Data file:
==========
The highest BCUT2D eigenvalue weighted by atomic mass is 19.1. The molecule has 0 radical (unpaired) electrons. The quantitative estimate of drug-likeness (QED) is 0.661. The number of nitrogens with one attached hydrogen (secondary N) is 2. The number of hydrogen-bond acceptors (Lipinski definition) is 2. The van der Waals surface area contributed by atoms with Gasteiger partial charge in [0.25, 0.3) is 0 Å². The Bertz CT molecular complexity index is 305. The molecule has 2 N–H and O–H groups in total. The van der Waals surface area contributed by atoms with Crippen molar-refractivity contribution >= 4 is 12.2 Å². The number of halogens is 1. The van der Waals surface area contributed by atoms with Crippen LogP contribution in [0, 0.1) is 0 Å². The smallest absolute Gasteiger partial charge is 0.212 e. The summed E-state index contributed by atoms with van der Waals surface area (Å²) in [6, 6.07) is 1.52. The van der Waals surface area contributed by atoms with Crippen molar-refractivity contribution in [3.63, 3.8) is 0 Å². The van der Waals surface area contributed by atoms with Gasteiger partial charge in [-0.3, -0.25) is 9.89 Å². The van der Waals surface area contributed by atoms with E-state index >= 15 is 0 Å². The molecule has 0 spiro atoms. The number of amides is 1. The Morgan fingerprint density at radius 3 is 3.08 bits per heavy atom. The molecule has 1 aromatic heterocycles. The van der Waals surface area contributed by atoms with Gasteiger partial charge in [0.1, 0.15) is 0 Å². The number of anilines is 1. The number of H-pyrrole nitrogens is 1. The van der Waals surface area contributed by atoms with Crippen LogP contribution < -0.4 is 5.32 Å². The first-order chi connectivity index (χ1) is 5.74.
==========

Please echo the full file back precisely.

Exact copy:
The highest BCUT2D eigenvalue weighted by atomic mass is 19.1. The molecule has 0 radical (unpaired) electrons. The quantitative estimate of drug-likeness (QED) is 0.661. The number of nitrogens with one attached hydrogen (secondary N) is 2. The number of hydrogen-bond acceptors (Lipinski definition) is 2. The van der Waals surface area contributed by atoms with Gasteiger partial charge in [0.25, 0.3) is 0 Å². The Bertz CT molecular complexity index is 305. The molecule has 2 N–H and O–H groups in total. The van der Waals surface area contributed by atoms with Crippen molar-refractivity contribution >= 4 is 12.2 Å². The number of halogens is 1. The van der Waals surface area contributed by atoms with Crippen LogP contribution in [0, 0.1) is 0 Å². The smallest absolute Gasteiger partial charge is 0.212 e. The summed E-state index contributed by atoms with van der Waals surface area (Å²) in [6, 6.07) is 1.52. The van der Waals surface area contributed by atoms with Crippen molar-refractivity contribution in [3.63, 3.8) is 0 Å². The van der Waals surface area contributed by atoms with Gasteiger partial charge in [-0.3, -0.25) is 9.89 Å². The van der Waals surface area contributed by atoms with E-state index >= 15 is 0 Å². The molecule has 0 spiro atoms. The number of amides is 1. The Morgan fingerprint density at radius 3 is 3.08 bits per heavy atom. The molecule has 1 aromatic heterocycles. The van der Waals surface area contributed by atoms with Gasteiger partial charge in [0.1, 0.15) is 0 Å². The number of anilines is 1. The number of H-pyrrole nitrogens is 1. The van der Waals surface area contributed by atoms with Crippen LogP contribution < -0.4 is 5.32 Å². The first-order chi connectivity index (χ1) is 5.74.